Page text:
Paragraph is also integrated with other onchain apps such as the NFT platform, Zora, and the social media protocol, Farcaster, which creates a lot of options for creating content and for easy distribution.

Publishers on Paragraph

Another big component of publishing onchain is that the post is also automatically recorded to a blockchain called Arweave.


Arweave was created to make it possible to permanently record text posts as a kind of digital library or a “permaweb.”

I plan on taking a deeper dive into Arweave and why it exists — and maybe more importantly whether everything should be permanently recorded and some of the advantages and disadvantages in an upcoming post. But for now, we have enough to go on to understand that this auto-archive feature is something new.

Paragraph also creates a network of creators, which can help writers cross-promote. There are also onboard incentives for Paragraph users to engage with each other’s content to help with distribution and overall engagement.

Like other web2 platforms, Paragraph has built-in tools for SEO and discovery, so that even though the content is stored and available onchain, it can also be found and consumed via traditional search engines and aggregators.

What about Mirror?

Just to be clear, Paragraph isn’t the only onchain publishing platform. There are others out there, like, that are also building new media options.

Mirror is similar to Paragraph in that writers can publish onchain and readers can collect posts as NFTs. Mirror also uses Arweave to archive and save posts.

Doing a quick side-by-side, it does look like Paragraph has more integration and functionality right out of the box when compared to Mirror, especially in regards to doing more with NFTs and native social sharing.

The takeaway

There is some irony here regarding my work and onchain publishing. On one hand, it seems like a perfect fit. I just spent the past few weeks diving into onchain apps and writing about them. So it makes sense to publish those findings onchain.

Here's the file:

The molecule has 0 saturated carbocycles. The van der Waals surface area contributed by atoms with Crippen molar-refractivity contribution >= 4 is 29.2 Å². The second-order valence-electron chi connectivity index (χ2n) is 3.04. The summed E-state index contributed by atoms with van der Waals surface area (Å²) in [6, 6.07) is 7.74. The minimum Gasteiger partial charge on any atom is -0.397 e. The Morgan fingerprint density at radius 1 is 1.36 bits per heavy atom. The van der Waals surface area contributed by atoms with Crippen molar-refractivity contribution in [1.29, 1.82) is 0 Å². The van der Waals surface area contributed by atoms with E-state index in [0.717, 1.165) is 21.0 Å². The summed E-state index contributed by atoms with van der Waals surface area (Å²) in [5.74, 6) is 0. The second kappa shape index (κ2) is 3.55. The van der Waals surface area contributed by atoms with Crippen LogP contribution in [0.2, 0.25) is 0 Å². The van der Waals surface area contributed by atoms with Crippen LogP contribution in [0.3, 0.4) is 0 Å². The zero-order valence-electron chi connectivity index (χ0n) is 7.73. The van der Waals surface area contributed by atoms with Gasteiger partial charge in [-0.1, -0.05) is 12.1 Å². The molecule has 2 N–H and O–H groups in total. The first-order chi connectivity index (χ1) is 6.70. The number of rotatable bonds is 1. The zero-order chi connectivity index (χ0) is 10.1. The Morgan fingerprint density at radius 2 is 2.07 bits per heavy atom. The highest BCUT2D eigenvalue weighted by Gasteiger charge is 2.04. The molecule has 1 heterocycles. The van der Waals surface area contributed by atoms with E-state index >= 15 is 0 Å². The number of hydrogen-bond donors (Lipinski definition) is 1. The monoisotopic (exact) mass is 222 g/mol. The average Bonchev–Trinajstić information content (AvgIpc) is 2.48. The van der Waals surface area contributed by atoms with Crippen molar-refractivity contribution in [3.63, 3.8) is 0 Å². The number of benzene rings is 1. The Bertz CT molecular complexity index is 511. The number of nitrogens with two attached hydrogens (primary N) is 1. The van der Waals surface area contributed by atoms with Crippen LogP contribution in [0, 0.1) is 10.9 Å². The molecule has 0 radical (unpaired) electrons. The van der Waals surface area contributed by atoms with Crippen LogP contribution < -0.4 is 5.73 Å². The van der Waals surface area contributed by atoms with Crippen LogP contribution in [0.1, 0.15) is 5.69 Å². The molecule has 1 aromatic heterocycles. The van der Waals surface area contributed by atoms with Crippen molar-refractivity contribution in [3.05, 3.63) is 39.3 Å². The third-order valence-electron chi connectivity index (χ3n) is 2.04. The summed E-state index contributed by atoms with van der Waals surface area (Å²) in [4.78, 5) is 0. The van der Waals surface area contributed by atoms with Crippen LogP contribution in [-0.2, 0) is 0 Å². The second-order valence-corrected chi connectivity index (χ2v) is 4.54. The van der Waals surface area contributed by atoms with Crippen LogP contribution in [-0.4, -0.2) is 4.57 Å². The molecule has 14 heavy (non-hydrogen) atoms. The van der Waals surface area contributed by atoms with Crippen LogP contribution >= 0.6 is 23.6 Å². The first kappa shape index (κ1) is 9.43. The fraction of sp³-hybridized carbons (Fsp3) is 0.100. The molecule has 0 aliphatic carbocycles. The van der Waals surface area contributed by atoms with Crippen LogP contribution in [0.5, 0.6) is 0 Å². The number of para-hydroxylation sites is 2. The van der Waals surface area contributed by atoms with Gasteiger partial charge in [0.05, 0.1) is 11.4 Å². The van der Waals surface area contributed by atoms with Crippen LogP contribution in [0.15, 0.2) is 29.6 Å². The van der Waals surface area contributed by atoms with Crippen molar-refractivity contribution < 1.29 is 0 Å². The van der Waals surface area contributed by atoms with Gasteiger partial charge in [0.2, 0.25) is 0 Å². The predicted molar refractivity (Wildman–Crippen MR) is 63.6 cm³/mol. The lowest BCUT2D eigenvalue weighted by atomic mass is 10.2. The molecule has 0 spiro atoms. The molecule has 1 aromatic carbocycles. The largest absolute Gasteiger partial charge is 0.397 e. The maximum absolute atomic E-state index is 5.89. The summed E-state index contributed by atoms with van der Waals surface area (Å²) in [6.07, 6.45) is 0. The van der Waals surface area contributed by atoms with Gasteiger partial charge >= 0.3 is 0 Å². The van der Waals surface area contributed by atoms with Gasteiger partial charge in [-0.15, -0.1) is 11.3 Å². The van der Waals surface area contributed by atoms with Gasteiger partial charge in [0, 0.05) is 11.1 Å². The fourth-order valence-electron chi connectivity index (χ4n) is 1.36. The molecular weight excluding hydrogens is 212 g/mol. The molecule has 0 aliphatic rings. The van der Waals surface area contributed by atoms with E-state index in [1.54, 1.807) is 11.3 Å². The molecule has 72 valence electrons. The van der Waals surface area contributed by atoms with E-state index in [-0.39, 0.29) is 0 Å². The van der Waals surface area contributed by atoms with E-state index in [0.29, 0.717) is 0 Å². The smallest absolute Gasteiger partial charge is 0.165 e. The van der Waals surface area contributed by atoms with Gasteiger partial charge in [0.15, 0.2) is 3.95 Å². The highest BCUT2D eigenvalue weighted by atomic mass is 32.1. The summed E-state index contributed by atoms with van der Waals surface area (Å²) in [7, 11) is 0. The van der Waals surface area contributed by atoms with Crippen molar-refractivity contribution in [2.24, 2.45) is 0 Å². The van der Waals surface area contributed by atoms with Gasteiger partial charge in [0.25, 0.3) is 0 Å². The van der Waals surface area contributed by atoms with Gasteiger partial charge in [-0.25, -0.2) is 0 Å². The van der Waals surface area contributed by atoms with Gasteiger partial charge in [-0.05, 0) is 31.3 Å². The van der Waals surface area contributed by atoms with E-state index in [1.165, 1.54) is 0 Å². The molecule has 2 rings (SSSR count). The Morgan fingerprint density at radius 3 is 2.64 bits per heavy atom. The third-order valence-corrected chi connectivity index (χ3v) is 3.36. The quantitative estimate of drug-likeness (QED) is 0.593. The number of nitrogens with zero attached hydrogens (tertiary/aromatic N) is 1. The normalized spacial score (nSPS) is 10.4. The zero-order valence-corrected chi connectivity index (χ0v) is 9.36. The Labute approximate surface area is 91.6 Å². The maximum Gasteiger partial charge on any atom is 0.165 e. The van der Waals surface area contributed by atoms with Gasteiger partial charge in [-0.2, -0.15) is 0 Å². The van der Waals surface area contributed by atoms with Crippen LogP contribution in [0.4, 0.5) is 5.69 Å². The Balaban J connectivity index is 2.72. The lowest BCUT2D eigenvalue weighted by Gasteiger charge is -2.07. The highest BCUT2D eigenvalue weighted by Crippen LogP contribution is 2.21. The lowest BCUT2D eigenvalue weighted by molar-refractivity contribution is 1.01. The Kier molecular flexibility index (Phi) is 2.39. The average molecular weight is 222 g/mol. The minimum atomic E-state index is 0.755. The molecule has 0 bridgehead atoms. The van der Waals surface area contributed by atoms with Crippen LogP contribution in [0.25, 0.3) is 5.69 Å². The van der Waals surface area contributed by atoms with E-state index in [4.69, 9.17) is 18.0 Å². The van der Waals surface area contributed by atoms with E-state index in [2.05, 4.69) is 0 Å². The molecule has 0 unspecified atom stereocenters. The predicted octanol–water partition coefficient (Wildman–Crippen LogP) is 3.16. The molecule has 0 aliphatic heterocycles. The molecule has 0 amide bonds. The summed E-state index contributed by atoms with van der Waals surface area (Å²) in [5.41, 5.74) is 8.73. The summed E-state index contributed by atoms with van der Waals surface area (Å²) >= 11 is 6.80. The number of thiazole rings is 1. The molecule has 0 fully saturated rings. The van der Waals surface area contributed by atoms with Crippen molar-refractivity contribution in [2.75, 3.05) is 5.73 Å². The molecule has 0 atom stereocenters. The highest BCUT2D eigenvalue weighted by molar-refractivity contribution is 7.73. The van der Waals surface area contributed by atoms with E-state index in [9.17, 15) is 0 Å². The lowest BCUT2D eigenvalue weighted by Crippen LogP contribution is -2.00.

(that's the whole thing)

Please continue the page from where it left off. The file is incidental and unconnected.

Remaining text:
On the other hand, onchain publishing isn’t a great fit because that’s not really where my audience is. At least, that’s an assumption I’m making based on the stuff I write about. But who knows, maybe that will change.

The fact that moving my writing and publishing onchain isn’t an immediate or easy decision I think underscores some of the bigger issues with web3 as a new media model.

What I mean is that changing the way people consume or interact with internet artifacts like blog posts or company updates is going to be difficult. Sure, it’s cool that people can mint and collect my posts — especially if I come up with something unique or different.

But let’s be honest, most of my posts (and nearly all of the other blog posts and internet writing also have a shelf life, so I’m not super bullish on the idea that people need to (or would want to) mint and collect my stuff. I’m happy enough if readers sign up to get a weekly email from me. Right now, I have the same feelings about the need to permanently archive all of my posts. I’m just not seeing the need for it.

And then add to the mix that internet readers are conditioned to consume media for free and with minimal barriers, and the case for moving my writing onchain right now starts to feel not that urgent.

Even still, I’m optimistic. I do think that someday the timing will feel right. I’m also eager to try out onchain publishing platforms so that I can test some of my assumptions and ideas and see where or how I can help contribute to new media models.